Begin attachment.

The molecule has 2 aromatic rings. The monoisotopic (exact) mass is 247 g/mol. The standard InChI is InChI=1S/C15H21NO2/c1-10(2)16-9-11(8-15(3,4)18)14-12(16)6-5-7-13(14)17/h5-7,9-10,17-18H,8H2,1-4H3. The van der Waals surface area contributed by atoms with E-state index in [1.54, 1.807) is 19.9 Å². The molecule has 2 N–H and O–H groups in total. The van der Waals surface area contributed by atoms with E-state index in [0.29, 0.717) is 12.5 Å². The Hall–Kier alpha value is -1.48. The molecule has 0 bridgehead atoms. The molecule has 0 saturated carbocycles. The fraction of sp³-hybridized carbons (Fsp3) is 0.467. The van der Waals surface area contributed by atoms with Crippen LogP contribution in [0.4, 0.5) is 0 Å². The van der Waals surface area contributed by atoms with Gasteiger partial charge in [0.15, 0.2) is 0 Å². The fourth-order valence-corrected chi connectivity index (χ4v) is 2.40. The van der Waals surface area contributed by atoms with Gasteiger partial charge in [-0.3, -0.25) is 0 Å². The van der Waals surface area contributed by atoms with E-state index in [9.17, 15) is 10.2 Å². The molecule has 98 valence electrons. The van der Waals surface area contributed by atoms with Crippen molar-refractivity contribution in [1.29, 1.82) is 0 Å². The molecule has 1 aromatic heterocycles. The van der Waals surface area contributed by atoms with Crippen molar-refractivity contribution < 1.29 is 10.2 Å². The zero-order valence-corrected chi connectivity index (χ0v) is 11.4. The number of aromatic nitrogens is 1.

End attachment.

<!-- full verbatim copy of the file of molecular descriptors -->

The molecule has 2 aromatic rings. The monoisotopic (exact) mass is 247 g/mol. The standard InChI is InChI=1S/C15H21NO2/c1-10(2)16-9-11(8-15(3,4)18)14-12(16)6-5-7-13(14)17/h5-7,9-10,17-18H,8H2,1-4H3. The van der Waals surface area contributed by atoms with E-state index in [1.54, 1.807) is 19.9 Å². The molecule has 2 N–H and O–H groups in total. The van der Waals surface area contributed by atoms with E-state index in [0.29, 0.717) is 12.5 Å². The Hall–Kier alpha value is -1.48. The molecule has 0 bridgehead atoms. The molecule has 0 saturated carbocycles. The fraction of sp³-hybridized carbons (Fsp3) is 0.467. The van der Waals surface area contributed by atoms with Crippen LogP contribution in [0.4, 0.5) is 0 Å². The van der Waals surface area contributed by atoms with Gasteiger partial charge in [0.15, 0.2) is 0 Å². The fourth-order valence-corrected chi connectivity index (χ4v) is 2.40. The van der Waals surface area contributed by atoms with Gasteiger partial charge in [-0.3, -0.25) is 0 Å². The van der Waals surface area contributed by atoms with E-state index in [9.17, 15) is 10.2 Å². The molecule has 98 valence electrons. The van der Waals surface area contributed by atoms with Crippen molar-refractivity contribution in [1.29, 1.82) is 0 Å². The molecule has 1 aromatic heterocycles. The van der Waals surface area contributed by atoms with Crippen molar-refractivity contribution < 1.29 is 10.2 Å². The zero-order valence-corrected chi connectivity index (χ0v) is 11.4. The number of aromatic nitrogens is 1.